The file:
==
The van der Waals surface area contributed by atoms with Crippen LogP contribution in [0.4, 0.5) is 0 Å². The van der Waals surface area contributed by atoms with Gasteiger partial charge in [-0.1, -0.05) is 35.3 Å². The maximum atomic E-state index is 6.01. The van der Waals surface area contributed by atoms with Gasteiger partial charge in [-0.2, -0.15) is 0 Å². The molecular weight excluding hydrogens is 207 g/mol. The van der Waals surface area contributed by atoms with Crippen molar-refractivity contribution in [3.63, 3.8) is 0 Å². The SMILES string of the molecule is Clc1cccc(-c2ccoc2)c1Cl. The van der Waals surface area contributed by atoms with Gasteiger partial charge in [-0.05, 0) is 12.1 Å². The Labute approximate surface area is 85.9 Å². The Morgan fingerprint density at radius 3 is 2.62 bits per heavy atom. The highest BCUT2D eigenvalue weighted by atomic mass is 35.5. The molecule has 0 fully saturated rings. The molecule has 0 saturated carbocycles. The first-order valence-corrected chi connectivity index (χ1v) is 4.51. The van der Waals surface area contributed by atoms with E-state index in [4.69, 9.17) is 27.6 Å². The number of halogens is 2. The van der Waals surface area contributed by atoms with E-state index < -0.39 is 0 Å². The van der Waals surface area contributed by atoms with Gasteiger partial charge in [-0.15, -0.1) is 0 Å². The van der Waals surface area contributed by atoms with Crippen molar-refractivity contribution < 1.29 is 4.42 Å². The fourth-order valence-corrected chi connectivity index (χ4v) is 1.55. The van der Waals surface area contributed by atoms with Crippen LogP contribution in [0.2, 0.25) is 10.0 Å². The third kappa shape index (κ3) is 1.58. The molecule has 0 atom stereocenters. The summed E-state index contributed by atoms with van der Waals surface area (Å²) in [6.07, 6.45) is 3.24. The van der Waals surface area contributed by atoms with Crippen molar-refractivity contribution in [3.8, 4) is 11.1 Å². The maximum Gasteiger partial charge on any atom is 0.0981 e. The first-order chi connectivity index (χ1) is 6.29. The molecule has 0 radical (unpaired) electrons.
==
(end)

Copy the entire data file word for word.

The van der Waals surface area contributed by atoms with Crippen LogP contribution in [0.4, 0.5) is 0 Å². The van der Waals surface area contributed by atoms with Gasteiger partial charge in [-0.1, -0.05) is 35.3 Å². The maximum atomic E-state index is 6.01. The van der Waals surface area contributed by atoms with Gasteiger partial charge in [-0.2, -0.15) is 0 Å². The molecular weight excluding hydrogens is 207 g/mol. The van der Waals surface area contributed by atoms with Crippen molar-refractivity contribution in [3.63, 3.8) is 0 Å². The SMILES string of the molecule is Clc1cccc(-c2ccoc2)c1Cl. The van der Waals surface area contributed by atoms with Gasteiger partial charge in [-0.05, 0) is 12.1 Å². The Labute approximate surface area is 85.9 Å². The Morgan fingerprint density at radius 3 is 2.62 bits per heavy atom. The highest BCUT2D eigenvalue weighted by atomic mass is 35.5. The molecule has 0 fully saturated rings. The molecule has 0 saturated carbocycles. The first-order valence-corrected chi connectivity index (χ1v) is 4.51. The van der Waals surface area contributed by atoms with E-state index in [4.69, 9.17) is 27.6 Å². The number of halogens is 2. The van der Waals surface area contributed by atoms with E-state index < -0.39 is 0 Å². The van der Waals surface area contributed by atoms with Gasteiger partial charge in [-0.15, -0.1) is 0 Å². The van der Waals surface area contributed by atoms with Crippen molar-refractivity contribution < 1.29 is 4.42 Å². The fourth-order valence-corrected chi connectivity index (χ4v) is 1.55. The van der Waals surface area contributed by atoms with Crippen LogP contribution in [0.2, 0.25) is 10.0 Å². The third kappa shape index (κ3) is 1.58. The molecule has 0 atom stereocenters. The summed E-state index contributed by atoms with van der Waals surface area (Å²) in [6.07, 6.45) is 3.24. The van der Waals surface area contributed by atoms with Crippen molar-refractivity contribution in [3.8, 4) is 11.1 Å². The maximum Gasteiger partial charge on any atom is 0.0981 e. The first-order chi connectivity index (χ1) is 6.29. The molecule has 0 radical (unpaired) electrons.